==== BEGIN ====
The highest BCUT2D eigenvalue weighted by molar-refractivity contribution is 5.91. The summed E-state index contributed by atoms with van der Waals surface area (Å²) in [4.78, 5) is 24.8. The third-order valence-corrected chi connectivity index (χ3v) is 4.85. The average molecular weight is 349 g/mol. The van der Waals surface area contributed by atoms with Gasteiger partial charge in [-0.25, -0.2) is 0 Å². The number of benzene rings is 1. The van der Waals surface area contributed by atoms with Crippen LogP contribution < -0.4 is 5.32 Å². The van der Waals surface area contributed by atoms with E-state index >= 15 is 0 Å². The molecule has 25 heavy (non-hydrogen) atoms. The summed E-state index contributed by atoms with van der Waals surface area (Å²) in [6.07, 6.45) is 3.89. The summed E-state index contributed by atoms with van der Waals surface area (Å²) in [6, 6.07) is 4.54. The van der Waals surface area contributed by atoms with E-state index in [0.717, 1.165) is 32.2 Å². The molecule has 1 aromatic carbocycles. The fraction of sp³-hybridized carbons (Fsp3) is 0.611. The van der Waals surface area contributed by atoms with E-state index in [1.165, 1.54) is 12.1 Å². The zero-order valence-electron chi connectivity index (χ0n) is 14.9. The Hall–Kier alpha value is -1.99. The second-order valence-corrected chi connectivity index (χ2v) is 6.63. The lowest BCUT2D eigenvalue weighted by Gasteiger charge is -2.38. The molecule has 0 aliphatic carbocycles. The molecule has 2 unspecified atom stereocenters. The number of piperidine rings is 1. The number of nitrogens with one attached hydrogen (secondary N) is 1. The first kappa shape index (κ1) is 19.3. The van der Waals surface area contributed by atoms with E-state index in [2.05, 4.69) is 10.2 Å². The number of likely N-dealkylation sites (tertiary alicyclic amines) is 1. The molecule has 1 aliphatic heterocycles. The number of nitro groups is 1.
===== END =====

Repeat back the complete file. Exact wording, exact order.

The highest BCUT2D eigenvalue weighted by molar-refractivity contribution is 5.91. The summed E-state index contributed by atoms with van der Waals surface area (Å²) in [4.78, 5) is 24.8. The third-order valence-corrected chi connectivity index (χ3v) is 4.85. The average molecular weight is 349 g/mol. The van der Waals surface area contributed by atoms with Gasteiger partial charge in [-0.25, -0.2) is 0 Å². The number of benzene rings is 1. The van der Waals surface area contributed by atoms with Crippen LogP contribution < -0.4 is 5.32 Å². The van der Waals surface area contributed by atoms with E-state index >= 15 is 0 Å². The molecule has 25 heavy (non-hydrogen) atoms. The summed E-state index contributed by atoms with van der Waals surface area (Å²) in [6.07, 6.45) is 3.89. The summed E-state index contributed by atoms with van der Waals surface area (Å²) in [6, 6.07) is 4.54. The van der Waals surface area contributed by atoms with E-state index in [0.717, 1.165) is 32.2 Å². The molecule has 1 aromatic carbocycles. The fraction of sp³-hybridized carbons (Fsp3) is 0.611. The van der Waals surface area contributed by atoms with E-state index in [1.165, 1.54) is 12.1 Å². The zero-order valence-electron chi connectivity index (χ0n) is 14.9. The Hall–Kier alpha value is -1.99. The second-order valence-corrected chi connectivity index (χ2v) is 6.63. The lowest BCUT2D eigenvalue weighted by Gasteiger charge is -2.38. The molecule has 0 aliphatic carbocycles. The molecule has 2 unspecified atom stereocenters. The number of piperidine rings is 1. The number of nitrogens with one attached hydrogen (secondary N) is 1. The first kappa shape index (κ1) is 19.3. The van der Waals surface area contributed by atoms with E-state index in [2.05, 4.69) is 10.2 Å². The number of likely N-dealkylation sites (tertiary alicyclic amines) is 1. The molecule has 1 aliphatic heterocycles. The number of nitro groups is 1.